• If a Touchstone is destroyed or killed, or when a Touchstone falls to Wavering, the Broken’s Loyalty or Conviction falls by one (depending on which Trait the Touchstone was attached to). If both Loyalty and Conviction reach 0, the Deviant goes Feral (p. XX).
  • Once per chapter, the Remade may declare a new Touchstone to fill an open Touchstone slot. This Touchstone begins at Wavering, and therefore doesn’t increase the character’s Loyalty or Conviction, unless it is successfully affirmed (p. XX).
  • A Touchstone may switch from Loyalty to Conviction (or vice versa) without Wavering first, as long as the Touchstone itself remains the same. When the Broken’s best friend betrays her, for example, her rage is so instantaneous she doesn’t pause to consider why her friend might have done such a thing.
  • Abandoning an existing Touchstone and replacing it with a new one is a two-step process. First, the Remade must cut ties with the old Touchstone, therefore losing a point of Loyalty or Conviction. This counts the same as his declaring a new Touchstone action for the chapter. Once the next chapter begins, he may name his new Touchstone, which begins at Wavering.
  • Acting counter to his Touchstone — failing to pursue the subject of a Conviction Touchstone or abandoning a Loyalty Touchstone in a time of need — means the Renegade has Faltered. The player rolls his current trait rating as a dice pool to determine the severity of the damage to the relationship:

Roll Results

Success: The character believes he made the right choice. Both trait and Touchstone remain in place.

Exceptional Success: The character heals a minor Instability.

Failure: Remove a dot of the trait. The Touchstone remains in place but becomes Wavering.

Dramatic Failure: The character loses both a dot in the trait and the Touchstone and suffers a medium Instability.

When a character acts against a Wavering Touchstone, he rolls his current trait as above, but on a failed roll, the Touchstone is lost, in addition to the dot.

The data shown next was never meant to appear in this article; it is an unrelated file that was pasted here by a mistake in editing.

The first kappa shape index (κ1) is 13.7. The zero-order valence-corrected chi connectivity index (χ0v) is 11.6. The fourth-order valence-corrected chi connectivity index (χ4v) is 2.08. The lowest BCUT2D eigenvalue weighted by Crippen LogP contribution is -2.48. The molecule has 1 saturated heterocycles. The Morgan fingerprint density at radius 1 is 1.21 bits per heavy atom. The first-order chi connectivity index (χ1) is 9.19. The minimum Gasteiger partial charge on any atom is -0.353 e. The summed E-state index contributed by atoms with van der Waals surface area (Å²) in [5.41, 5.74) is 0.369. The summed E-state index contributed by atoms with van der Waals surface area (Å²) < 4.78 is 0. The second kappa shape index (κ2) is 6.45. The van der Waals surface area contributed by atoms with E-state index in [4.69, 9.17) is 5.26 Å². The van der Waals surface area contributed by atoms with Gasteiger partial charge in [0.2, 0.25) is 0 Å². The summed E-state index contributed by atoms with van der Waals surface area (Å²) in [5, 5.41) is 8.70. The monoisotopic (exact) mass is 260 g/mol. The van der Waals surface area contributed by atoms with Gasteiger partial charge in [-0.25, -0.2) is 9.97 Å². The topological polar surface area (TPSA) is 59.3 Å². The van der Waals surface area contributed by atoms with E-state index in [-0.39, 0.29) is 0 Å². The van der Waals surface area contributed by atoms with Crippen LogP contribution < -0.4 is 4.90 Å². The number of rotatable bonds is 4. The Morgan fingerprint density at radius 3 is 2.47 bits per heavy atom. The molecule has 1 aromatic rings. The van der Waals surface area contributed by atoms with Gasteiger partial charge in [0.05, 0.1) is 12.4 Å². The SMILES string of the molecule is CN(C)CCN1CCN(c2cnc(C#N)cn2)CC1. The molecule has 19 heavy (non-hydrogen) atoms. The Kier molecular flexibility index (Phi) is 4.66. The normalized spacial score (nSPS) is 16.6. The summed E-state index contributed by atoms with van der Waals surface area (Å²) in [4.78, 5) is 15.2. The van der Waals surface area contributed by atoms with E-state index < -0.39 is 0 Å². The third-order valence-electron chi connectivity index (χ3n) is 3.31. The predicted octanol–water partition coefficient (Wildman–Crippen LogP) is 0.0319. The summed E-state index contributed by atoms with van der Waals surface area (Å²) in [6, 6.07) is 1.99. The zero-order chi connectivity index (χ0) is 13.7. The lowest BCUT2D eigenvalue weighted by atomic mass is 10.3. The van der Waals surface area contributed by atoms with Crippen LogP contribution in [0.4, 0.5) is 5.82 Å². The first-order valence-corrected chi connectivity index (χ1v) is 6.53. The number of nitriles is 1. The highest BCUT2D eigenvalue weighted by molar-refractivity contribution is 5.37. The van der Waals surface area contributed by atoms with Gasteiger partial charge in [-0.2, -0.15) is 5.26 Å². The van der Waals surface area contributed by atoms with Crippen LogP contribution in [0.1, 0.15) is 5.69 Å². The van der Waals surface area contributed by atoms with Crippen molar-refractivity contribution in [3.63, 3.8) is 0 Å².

The Renegade can also attempt to affirm a Wavering Touchstone, strengthening his friendship or rekindling his hatred for a conspirator. When he acts in support of a Wavering Touchstone, he rolls the trait (Conviction or Loyalty) as a dice pool.

Roll Results

Success: The character has gone above and beyond for his friend, or done a job that reminded him just how deeply his hatred toward his enemy burns. The Touchstone is no longer Wavering, and the Renegade gains a dot in that trait.

Exceptional Success: In affirming his dedication to the Touchstone, the character discovers a new reservoir of rage or devotion within himself. The character successfully affirms the Touchstone as above. In addition, if the character has an open Touchstone slot, he may immediately assign a new Touchstone, even if he has already done so during the current chapter. This new Touchstone is initially Wavering, as normal.

Failure: Nothing changes. The character has done the bare minimum his friend expects a decent person to do, or has chased down a lead against his enemy without any tangible results. The character does not regain the dot in the trait, and the Touchstone remains Wavering.

Dramatic Failure: The character finds he cannot rekindle his love or hate of the Touchstone. The character loses the Wavering Touchstone.

Sometimes the Renegade is caught between pursuing a Conviction Touchstone and aiding a Loyalty one. He gains the benefits for the one he follows, and rolls Faltering for the one he failed.